Prodigal Project 01 Genesis Paperback – Apr 8 2003
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About the Author
Ken Abraham is the author of the # 1 New York Times bestselling Let’s Roll with Lisa Beamer, as well as the author of Payne Stewart with Tracey Stewart.
Daniel Hart served a tour of duty for the U.S. Army in Vietnam. He was also a decorated veteran of a large metropolitan police force before turning to writing full time. --This text refers to an out of print or unavailable edition of this title.
This first in a seven-book series introduces us to protagonists in various stages of religious flux while the world at large is undergoing violent political and social crises. Then, one day a good part of Christendom just disappears. It's The Rapture, and those left on the post-Apocalyptic planet have a harrowing odyssey to look forward to. Listeners familiar with the wildly successful Left Behind series will be on familiar territory here--Christian prophecy manifested in Stephen Kingish fiction. The co-authors write with more respect for the language than King and give us better-defined characters, even in this abridgment, which is spellbindingly read by Dick Hill. He keeps one sympathetic to the characters' moral anguish, concerned with their fates, and thrilled by the fantastic events they participate in. Rarely will you hear any narrator as invested in a text or so excitingly rendering it without ever once falling into excess and melodrama. Y.R. Winner of AudioFile Earphones Award © AudioFile 2003, Portland, Maine-- Copyright © AudioFile, Portland, Maine --This text refers to an out of print or unavailable edition of this title.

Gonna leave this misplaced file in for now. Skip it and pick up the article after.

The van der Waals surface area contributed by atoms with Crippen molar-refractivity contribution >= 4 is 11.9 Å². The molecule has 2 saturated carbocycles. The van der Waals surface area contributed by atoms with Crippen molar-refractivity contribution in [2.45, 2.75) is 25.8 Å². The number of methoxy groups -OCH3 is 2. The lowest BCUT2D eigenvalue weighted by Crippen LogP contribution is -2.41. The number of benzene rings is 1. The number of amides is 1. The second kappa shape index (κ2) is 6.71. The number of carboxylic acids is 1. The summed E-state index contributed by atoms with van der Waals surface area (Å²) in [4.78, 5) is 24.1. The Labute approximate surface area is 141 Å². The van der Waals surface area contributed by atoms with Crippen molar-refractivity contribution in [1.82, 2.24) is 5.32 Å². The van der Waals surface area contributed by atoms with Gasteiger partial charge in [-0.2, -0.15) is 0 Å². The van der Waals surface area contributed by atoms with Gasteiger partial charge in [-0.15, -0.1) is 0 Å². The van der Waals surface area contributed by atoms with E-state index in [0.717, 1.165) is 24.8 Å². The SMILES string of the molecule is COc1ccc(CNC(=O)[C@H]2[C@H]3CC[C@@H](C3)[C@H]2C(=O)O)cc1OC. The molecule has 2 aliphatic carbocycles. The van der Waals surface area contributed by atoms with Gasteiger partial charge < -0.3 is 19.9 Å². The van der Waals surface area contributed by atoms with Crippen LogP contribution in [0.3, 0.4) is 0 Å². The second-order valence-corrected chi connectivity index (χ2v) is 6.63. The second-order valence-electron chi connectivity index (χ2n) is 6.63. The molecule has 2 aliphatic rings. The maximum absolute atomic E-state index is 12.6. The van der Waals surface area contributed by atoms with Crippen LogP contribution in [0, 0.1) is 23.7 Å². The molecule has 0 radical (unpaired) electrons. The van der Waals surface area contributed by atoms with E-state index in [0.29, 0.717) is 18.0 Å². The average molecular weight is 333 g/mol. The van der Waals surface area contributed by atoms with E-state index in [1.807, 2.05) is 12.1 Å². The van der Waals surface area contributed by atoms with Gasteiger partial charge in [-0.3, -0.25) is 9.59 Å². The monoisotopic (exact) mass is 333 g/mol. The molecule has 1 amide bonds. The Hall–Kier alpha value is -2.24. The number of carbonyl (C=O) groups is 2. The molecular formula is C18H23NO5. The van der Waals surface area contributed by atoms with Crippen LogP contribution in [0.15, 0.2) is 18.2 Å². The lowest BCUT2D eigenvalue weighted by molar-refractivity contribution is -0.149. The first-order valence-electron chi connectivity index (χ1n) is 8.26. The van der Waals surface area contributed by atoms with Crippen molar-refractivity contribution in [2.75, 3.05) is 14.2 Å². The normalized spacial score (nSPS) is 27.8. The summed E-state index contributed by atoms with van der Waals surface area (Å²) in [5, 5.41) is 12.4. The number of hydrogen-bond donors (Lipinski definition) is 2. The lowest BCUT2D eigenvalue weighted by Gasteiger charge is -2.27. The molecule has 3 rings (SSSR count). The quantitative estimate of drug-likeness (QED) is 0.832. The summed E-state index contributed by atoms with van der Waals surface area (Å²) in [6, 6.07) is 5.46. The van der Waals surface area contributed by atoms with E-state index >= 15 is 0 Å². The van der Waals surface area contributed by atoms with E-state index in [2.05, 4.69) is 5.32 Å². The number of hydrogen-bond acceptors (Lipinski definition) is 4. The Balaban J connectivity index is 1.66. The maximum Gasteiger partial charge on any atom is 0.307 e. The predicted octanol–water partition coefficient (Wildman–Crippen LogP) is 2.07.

Top Customer Reviews
Perhaps you shouldn't listen to me (I wasn't that thrilled with the hugely successful "Left Behind" series after the third or fourth book either), but as it stands now, I will probably not pick up the second book. I'll finish this one because I'm compulsive like that ("finish what you start", and all), but I am not happy with the many cliched characters, slow plodding plot, and cheesy names!
This book begins with a golfer feeling a mild earthquake, then goes on to introduce us to another half dozen people experiencing the same mild earthquake. The quake is worldwide, and since the book is about the rapture and beginning of the tribulation, the reader expects that the earthquake is the planet's reaction to the rapture. But no.
The story skips from character to character. We meet the Muslim bad guy who either has a clone, is a demon, or can teleport himself (Izbeck Noir). We also meet a character who appears to be the Antichrist (Azul Dante). And we meet a character whose looks and name change each time he appears, but since his last name always means "night" (Nacht, Nuit), and since he always appears in time to offer one of the characters the deepest desire of their heart, it's pretty obvious that the character is evil. So we have potentially 3 "bad guys" so far (although "Night" and "Noir" will probably turn out to be the same personality/power).